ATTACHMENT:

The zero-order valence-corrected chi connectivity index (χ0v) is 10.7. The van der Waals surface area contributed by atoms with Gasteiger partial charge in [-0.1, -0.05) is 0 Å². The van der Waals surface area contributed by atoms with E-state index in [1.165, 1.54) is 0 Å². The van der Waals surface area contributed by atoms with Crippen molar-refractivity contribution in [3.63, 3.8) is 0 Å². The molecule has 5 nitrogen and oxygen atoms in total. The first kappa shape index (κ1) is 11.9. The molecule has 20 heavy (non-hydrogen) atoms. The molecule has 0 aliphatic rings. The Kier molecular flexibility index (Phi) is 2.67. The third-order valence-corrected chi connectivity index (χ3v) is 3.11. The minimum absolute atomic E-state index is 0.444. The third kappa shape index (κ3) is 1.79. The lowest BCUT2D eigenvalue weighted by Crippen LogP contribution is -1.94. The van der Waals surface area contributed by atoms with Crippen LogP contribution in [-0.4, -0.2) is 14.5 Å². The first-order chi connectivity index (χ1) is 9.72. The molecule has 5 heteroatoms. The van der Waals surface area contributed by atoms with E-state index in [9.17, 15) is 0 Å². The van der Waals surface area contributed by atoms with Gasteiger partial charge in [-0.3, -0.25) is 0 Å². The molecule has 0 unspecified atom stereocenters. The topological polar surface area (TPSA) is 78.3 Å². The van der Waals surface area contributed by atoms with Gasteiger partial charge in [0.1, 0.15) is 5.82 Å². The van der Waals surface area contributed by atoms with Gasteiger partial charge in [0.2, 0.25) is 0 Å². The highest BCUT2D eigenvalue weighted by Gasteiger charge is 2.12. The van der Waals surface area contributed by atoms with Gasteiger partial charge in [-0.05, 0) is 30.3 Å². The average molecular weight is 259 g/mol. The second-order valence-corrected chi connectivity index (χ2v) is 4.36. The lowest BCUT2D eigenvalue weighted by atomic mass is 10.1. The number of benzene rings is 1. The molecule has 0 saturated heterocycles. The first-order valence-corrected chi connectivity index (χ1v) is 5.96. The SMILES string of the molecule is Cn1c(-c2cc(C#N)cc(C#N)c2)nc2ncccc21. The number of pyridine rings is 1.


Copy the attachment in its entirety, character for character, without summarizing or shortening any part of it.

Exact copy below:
The zero-order valence-corrected chi connectivity index (χ0v) is 10.7. The van der Waals surface area contributed by atoms with Gasteiger partial charge in [-0.1, -0.05) is 0 Å². The van der Waals surface area contributed by atoms with E-state index in [1.165, 1.54) is 0 Å². The van der Waals surface area contributed by atoms with Crippen molar-refractivity contribution in [3.63, 3.8) is 0 Å². The molecule has 5 nitrogen and oxygen atoms in total. The first kappa shape index (κ1) is 11.9. The molecule has 20 heavy (non-hydrogen) atoms. The molecule has 0 aliphatic rings. The Kier molecular flexibility index (Phi) is 2.67. The third-order valence-corrected chi connectivity index (χ3v) is 3.11. The minimum absolute atomic E-state index is 0.444. The third kappa shape index (κ3) is 1.79. The lowest BCUT2D eigenvalue weighted by Crippen LogP contribution is -1.94. The van der Waals surface area contributed by atoms with Crippen LogP contribution in [-0.4, -0.2) is 14.5 Å². The first-order chi connectivity index (χ1) is 9.72. The molecule has 5 heteroatoms. The van der Waals surface area contributed by atoms with E-state index in [9.17, 15) is 0 Å². The van der Waals surface area contributed by atoms with Gasteiger partial charge in [-0.3, -0.25) is 0 Å². The molecule has 0 unspecified atom stereocenters. The topological polar surface area (TPSA) is 78.3 Å². The van der Waals surface area contributed by atoms with Gasteiger partial charge in [0.1, 0.15) is 5.82 Å². The van der Waals surface area contributed by atoms with Gasteiger partial charge in [0.2, 0.25) is 0 Å². The highest BCUT2D eigenvalue weighted by Gasteiger charge is 2.12. The van der Waals surface area contributed by atoms with Gasteiger partial charge in [-0.05, 0) is 30.3 Å². The average molecular weight is 259 g/mol. The second-order valence-corrected chi connectivity index (χ2v) is 4.36. The lowest BCUT2D eigenvalue weighted by atomic mass is 10.1. The number of benzene rings is 1. The molecule has 0 saturated heterocycles. The first-order valence-corrected chi connectivity index (χ1v) is 5.96. The SMILES string of the molecule is Cn1c(-c2cc(C#N)cc(C#N)c2)nc2ncccc21. The number of pyridine rings is 1.